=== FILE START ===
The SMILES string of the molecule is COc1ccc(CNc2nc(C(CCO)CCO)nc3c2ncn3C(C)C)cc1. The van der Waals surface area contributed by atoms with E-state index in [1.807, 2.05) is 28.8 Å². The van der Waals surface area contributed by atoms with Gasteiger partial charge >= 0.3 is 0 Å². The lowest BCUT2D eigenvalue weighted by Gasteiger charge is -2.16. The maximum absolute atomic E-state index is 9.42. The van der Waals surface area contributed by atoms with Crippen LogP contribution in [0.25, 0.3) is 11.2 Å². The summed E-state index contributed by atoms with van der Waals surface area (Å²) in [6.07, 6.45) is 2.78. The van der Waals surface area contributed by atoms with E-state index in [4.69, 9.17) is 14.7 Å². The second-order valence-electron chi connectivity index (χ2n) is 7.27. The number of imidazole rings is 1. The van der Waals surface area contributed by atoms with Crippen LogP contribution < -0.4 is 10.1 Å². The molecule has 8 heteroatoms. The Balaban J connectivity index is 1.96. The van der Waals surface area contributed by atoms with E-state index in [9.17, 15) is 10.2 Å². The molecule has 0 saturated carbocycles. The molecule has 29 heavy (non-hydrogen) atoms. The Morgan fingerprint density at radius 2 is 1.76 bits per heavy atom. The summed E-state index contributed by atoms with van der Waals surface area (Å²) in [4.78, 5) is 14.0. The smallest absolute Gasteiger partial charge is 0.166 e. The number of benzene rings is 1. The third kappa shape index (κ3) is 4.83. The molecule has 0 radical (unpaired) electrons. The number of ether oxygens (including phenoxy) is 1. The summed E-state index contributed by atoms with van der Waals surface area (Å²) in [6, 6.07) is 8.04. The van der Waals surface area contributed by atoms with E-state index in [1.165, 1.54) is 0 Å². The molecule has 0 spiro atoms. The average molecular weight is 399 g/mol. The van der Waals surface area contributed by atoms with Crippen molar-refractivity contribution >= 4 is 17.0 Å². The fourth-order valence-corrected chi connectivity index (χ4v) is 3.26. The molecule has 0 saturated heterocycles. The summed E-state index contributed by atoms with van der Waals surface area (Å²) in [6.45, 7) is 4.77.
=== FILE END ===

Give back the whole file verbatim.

The SMILES string of the molecule is COc1ccc(CNc2nc(C(CCO)CCO)nc3c2ncn3C(C)C)cc1. The van der Waals surface area contributed by atoms with E-state index in [1.807, 2.05) is 28.8 Å². The van der Waals surface area contributed by atoms with Gasteiger partial charge >= 0.3 is 0 Å². The lowest BCUT2D eigenvalue weighted by Gasteiger charge is -2.16. The maximum absolute atomic E-state index is 9.42. The van der Waals surface area contributed by atoms with Crippen LogP contribution in [0.25, 0.3) is 11.2 Å². The summed E-state index contributed by atoms with van der Waals surface area (Å²) in [6.07, 6.45) is 2.78. The van der Waals surface area contributed by atoms with E-state index in [4.69, 9.17) is 14.7 Å². The second-order valence-electron chi connectivity index (χ2n) is 7.27. The number of imidazole rings is 1. The van der Waals surface area contributed by atoms with Crippen LogP contribution < -0.4 is 10.1 Å². The molecule has 8 heteroatoms. The Balaban J connectivity index is 1.96. The van der Waals surface area contributed by atoms with E-state index in [9.17, 15) is 10.2 Å². The molecule has 0 saturated carbocycles. The molecule has 29 heavy (non-hydrogen) atoms. The Morgan fingerprint density at radius 2 is 1.76 bits per heavy atom. The summed E-state index contributed by atoms with van der Waals surface area (Å²) in [4.78, 5) is 14.0. The smallest absolute Gasteiger partial charge is 0.166 e. The number of benzene rings is 1. The third kappa shape index (κ3) is 4.83. The molecule has 0 radical (unpaired) electrons. The number of ether oxygens (including phenoxy) is 1. The summed E-state index contributed by atoms with van der Waals surface area (Å²) in [6, 6.07) is 8.04. The van der Waals surface area contributed by atoms with E-state index in [1.165, 1.54) is 0 Å². The molecule has 0 spiro atoms. The average molecular weight is 399 g/mol. The van der Waals surface area contributed by atoms with Crippen molar-refractivity contribution >= 4 is 17.0 Å². The fourth-order valence-corrected chi connectivity index (χ4v) is 3.26. The molecule has 0 saturated heterocycles. The summed E-state index contributed by atoms with van der Waals surface area (Å²) in [6.45, 7) is 4.77.